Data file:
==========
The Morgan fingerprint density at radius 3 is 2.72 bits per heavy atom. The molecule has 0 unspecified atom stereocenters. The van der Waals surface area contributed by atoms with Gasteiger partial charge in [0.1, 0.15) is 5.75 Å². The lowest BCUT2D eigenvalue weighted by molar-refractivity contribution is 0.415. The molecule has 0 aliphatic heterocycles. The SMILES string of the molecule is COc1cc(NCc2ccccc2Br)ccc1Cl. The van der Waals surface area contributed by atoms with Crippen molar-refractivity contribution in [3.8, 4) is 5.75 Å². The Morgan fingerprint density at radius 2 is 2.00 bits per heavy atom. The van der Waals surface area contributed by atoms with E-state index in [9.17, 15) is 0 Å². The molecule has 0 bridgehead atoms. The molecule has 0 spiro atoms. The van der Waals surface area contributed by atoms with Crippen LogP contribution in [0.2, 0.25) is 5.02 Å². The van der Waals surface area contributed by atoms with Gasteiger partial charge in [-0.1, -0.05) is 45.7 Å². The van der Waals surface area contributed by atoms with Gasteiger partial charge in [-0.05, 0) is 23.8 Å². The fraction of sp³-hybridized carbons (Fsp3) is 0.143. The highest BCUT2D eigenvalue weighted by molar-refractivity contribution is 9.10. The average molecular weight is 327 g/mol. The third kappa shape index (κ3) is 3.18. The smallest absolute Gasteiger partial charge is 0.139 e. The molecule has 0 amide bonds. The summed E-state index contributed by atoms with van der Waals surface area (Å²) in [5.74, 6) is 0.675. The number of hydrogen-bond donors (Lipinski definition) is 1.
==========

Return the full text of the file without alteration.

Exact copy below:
The Morgan fingerprint density at radius 3 is 2.72 bits per heavy atom. The molecule has 0 unspecified atom stereocenters. The van der Waals surface area contributed by atoms with Gasteiger partial charge in [0.1, 0.15) is 5.75 Å². The lowest BCUT2D eigenvalue weighted by molar-refractivity contribution is 0.415. The molecule has 0 aliphatic heterocycles. The SMILES string of the molecule is COc1cc(NCc2ccccc2Br)ccc1Cl. The van der Waals surface area contributed by atoms with Crippen molar-refractivity contribution in [3.8, 4) is 5.75 Å². The Morgan fingerprint density at radius 2 is 2.00 bits per heavy atom. The van der Waals surface area contributed by atoms with E-state index in [9.17, 15) is 0 Å². The molecule has 0 bridgehead atoms. The molecule has 0 spiro atoms. The van der Waals surface area contributed by atoms with Crippen LogP contribution in [0.2, 0.25) is 5.02 Å². The van der Waals surface area contributed by atoms with Gasteiger partial charge in [-0.1, -0.05) is 45.7 Å². The van der Waals surface area contributed by atoms with Gasteiger partial charge in [-0.05, 0) is 23.8 Å². The fraction of sp³-hybridized carbons (Fsp3) is 0.143. The highest BCUT2D eigenvalue weighted by molar-refractivity contribution is 9.10. The average molecular weight is 327 g/mol. The third kappa shape index (κ3) is 3.18. The smallest absolute Gasteiger partial charge is 0.139 e. The molecule has 0 amide bonds. The summed E-state index contributed by atoms with van der Waals surface area (Å²) in [5.74, 6) is 0.675. The number of hydrogen-bond donors (Lipinski definition) is 1.